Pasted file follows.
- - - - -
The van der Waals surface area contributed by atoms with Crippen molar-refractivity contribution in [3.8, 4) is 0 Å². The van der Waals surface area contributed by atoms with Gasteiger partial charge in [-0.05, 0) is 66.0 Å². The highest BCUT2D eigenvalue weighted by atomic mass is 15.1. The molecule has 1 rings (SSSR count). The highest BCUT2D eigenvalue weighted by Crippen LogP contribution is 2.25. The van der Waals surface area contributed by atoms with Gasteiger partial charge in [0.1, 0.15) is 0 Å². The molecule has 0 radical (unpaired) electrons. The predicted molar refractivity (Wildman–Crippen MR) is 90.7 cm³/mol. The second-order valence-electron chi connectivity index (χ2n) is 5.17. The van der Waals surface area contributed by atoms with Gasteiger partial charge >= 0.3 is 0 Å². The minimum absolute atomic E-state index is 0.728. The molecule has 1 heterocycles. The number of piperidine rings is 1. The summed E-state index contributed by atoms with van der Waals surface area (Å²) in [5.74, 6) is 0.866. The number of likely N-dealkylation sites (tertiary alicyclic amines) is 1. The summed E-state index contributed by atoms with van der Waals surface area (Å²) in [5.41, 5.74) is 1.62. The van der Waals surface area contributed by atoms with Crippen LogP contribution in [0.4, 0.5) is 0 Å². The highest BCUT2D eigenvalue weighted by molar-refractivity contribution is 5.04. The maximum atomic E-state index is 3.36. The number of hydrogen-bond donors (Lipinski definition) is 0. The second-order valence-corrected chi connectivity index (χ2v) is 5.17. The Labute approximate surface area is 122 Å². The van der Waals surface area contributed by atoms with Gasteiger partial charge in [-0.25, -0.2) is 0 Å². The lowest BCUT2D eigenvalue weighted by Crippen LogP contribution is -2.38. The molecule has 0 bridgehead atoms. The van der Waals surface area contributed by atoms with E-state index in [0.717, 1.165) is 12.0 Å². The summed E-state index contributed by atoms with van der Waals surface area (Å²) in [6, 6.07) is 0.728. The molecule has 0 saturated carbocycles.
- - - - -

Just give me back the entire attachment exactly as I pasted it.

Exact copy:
The van der Waals surface area contributed by atoms with Crippen molar-refractivity contribution in [3.8, 4) is 0 Å². The van der Waals surface area contributed by atoms with Gasteiger partial charge in [-0.05, 0) is 66.0 Å². The highest BCUT2D eigenvalue weighted by atomic mass is 15.1. The molecule has 1 rings (SSSR count). The highest BCUT2D eigenvalue weighted by Crippen LogP contribution is 2.25. The van der Waals surface area contributed by atoms with Gasteiger partial charge in [0.1, 0.15) is 0 Å². The molecule has 0 radical (unpaired) electrons. The predicted molar refractivity (Wildman–Crippen MR) is 90.7 cm³/mol. The second-order valence-electron chi connectivity index (χ2n) is 5.17. The van der Waals surface area contributed by atoms with Gasteiger partial charge >= 0.3 is 0 Å². The minimum absolute atomic E-state index is 0.728. The molecule has 1 heterocycles. The number of piperidine rings is 1. The summed E-state index contributed by atoms with van der Waals surface area (Å²) in [5.74, 6) is 0.866. The number of likely N-dealkylation sites (tertiary alicyclic amines) is 1. The summed E-state index contributed by atoms with van der Waals surface area (Å²) in [5.41, 5.74) is 1.62. The van der Waals surface area contributed by atoms with Crippen LogP contribution in [0.4, 0.5) is 0 Å². The highest BCUT2D eigenvalue weighted by molar-refractivity contribution is 5.04. The maximum atomic E-state index is 3.36. The number of hydrogen-bond donors (Lipinski definition) is 0. The second-order valence-corrected chi connectivity index (χ2v) is 5.17. The Labute approximate surface area is 122 Å². The van der Waals surface area contributed by atoms with Gasteiger partial charge in [-0.25, -0.2) is 0 Å². The lowest BCUT2D eigenvalue weighted by Crippen LogP contribution is -2.38. The molecule has 0 bridgehead atoms. The van der Waals surface area contributed by atoms with E-state index in [0.717, 1.165) is 12.0 Å². The summed E-state index contributed by atoms with van der Waals surface area (Å²) in [6, 6.07) is 0.728. The molecule has 0 saturated carbocycles.